Mike Vrabel is in his first season as the head coach of the Tennessee Titans. And in the midst of a three-game losing streak, he is seriously overthinking things.
Vrabel turned to gadget plays late in a 20-19 loss to the Los Angeles Chargers, turning to his passing game in fourth-and-1 situations and ultimately paying for it. The Titans had the chance to take a one-point lead with 30 seconds to play in London, but Vrabel’s decision to throw a slant just one good step from the LA end zone doomed Tennessee to a 3-4 record and a long, “what-if” filled flight back to Nashville.
The Titans had dominated the time of possession at Wembley Stadium, but their inability to finish drives left them trailing 20-13 with fewer than five minutes to play. But a big drive led by tailback Dion Lewis created a first-and-goal situation from the Chargers’ two-yard line with 47 seconds to go. Their first attempt ended with a Lewis carry and one-yard loss. The second was an incomplete pass to the end zone that belied the team’s lack of timeouts (forced by a combination of bad luck — a late injury to guard Josh Kline — and Vrabel’s fourth-quarter insistence on challenging a play that in no way looked like it would be overturned).
And then things got screwy.
The Titans did so many things wrong, but still had a chance to win this game
With the pocket collapsing around him, Mariota was forced to use his legs to turn third-and-goal from the three-yard line into a Titans touchdown. As he broke through the line of scrimmage, he had one man to beat. A juke to the right would give him the space to crash into the end zone on his feet. A juke to the left would make him an easy target for the Chargers defense.
He went left — and still nearly scored anyway:
That play was originally ruled a touchdown before a review spotted the ball at the half-yard line. The Titans, with a mobile quarterback and a 240-pound tailback in Derrick Henry, seemed destined to run the ball. After one Chargers timeout, Tennessee snapped the ball, faked the give to Henry, and threw to the left side.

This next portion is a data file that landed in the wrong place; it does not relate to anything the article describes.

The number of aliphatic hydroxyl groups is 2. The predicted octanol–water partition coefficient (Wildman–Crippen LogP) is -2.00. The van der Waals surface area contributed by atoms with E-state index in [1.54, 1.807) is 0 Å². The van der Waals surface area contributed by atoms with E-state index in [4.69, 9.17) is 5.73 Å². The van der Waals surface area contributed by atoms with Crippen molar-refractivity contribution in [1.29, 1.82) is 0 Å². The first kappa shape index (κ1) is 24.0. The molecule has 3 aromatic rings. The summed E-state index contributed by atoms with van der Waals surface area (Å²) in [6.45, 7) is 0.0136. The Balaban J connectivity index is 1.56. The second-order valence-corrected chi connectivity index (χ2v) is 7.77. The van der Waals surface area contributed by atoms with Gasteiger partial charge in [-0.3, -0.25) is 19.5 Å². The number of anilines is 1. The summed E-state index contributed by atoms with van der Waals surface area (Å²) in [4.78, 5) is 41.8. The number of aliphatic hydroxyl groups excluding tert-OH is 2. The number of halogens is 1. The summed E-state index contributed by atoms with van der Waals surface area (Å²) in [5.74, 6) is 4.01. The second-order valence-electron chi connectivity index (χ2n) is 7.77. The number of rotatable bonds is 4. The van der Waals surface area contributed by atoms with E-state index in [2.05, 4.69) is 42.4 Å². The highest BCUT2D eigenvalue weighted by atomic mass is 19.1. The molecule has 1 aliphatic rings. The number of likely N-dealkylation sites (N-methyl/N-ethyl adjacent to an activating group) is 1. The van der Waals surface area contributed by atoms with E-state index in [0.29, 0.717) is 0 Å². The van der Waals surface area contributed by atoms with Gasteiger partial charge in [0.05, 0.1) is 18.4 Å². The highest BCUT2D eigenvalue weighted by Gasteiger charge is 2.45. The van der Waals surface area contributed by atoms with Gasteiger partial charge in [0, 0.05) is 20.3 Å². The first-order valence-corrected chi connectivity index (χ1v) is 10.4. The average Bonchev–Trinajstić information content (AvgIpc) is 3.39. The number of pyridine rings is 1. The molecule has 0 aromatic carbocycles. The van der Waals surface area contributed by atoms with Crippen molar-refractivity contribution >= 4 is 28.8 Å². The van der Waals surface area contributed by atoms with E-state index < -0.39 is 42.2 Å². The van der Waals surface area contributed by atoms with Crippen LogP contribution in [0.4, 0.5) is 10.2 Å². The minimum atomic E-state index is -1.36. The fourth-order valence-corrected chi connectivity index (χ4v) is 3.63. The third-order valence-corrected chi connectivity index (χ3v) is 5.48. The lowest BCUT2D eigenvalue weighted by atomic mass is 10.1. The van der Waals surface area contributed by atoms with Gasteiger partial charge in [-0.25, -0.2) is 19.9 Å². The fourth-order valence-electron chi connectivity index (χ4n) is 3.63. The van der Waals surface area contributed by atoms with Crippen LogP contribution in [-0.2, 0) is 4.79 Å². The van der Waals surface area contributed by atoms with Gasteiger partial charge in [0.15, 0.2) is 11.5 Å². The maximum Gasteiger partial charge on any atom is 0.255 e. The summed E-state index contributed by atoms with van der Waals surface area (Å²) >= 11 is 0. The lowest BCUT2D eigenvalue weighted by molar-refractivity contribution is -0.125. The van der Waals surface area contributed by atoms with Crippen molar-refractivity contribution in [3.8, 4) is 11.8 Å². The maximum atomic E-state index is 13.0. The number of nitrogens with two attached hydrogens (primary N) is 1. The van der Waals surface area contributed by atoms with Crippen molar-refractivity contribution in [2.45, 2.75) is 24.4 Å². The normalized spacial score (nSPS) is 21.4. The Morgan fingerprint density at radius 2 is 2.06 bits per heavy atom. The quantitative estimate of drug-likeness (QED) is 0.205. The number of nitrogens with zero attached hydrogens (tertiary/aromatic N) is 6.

It was a smart idea that survived its own awful execution. The Titans sent two tight ends to the end zone with only a single linebacker in coverage in the area. But they sent them to the same side, and those two targets were so closely grouped together one man was able to cover both of them once he got a read on Mariota’s eyes. Only the solid hands of Luke Stocker kept the play from failing:
It was ugly, but it worked. And that just emboldened the awful calls to come.
The Titans were right to roll the dice and go for two. And then, eeeeeeaaargggghhhh
Vrabel’s decision to go for two and attempt to grab a late lead rather than play for a tie made sense. After all, his bold playcalling on fourth down in overtime in Week 4 turned a potential tie or Titans defeat into a victory over the defending Super Bowl champions. It wasn’t a surprise to see him keep his kicker on the sideline and put his team in position to win.
But from there, his decisions were...lacking. The Titans’ first attempt at a two-point conversion saw Mariota completely blank Dion Lewis — the player who had carved up the Los Angeles defense for 155 yards to that point — in the end zone before scrambling into nothingness and eventually throwing an incomplete pass. A holding call on Casey Heyward, who scrambled late to jump on Lewis and cheated in the process, effectively gave Tennessee another fourth-and-1 situation with the game on the line.
And rather than trust Lewis, Mariota, or the pile-pushing Henry, Vrabel dialed up another pass play:
The Titans didn’t even bother to put a tailback behind Mariota, leaving the Chargers’ second level to read pass all the way. The play was a slow-developing slant to Taywan Taylor, a player who’d had one catch on one target at that point. It never had a chance.
The LA defense, not sucked toward the line of scrimmage by the threat of the run, was able to fill the end zone in coverage. Mariota’s pass had to zip past the outstretched arm of safety Adrian Phillips, then through the hands of cornerback Michael Davis, who’d undercut the route, to find its target.
It didn’t. And the Chargers lost.
It was the seventh straight time the Titans have failed on a two-point conversion. All seven of those attempts were passes.
Vrabel defended the call to go for two after the game, but didn’t address why he thought a pass play from the one was the right move with the game on the line:
Vrabel gambled and lost Sunday, but the issue wasn’t his decision to go for two. Tying the game with 30 seconds left was no guarantee of overtime. The Chargers had two timeouts and had already scored a pair of touchdowns of 55+ yards. Giving Philip Rivers 4-5 plays to gain 40 yards or so would have been a good deal for Los Angeles, even with the franchise’s history of awful kickers.
No, the issue was dialing up an end zone slant that, time and time again, has been the bane of teams trying to win games from the one-yard line. Just ask Pete Carroll.
But hey, maybe it’s a good thing that Taylor Lewan wasn’t rewarded with a win after this: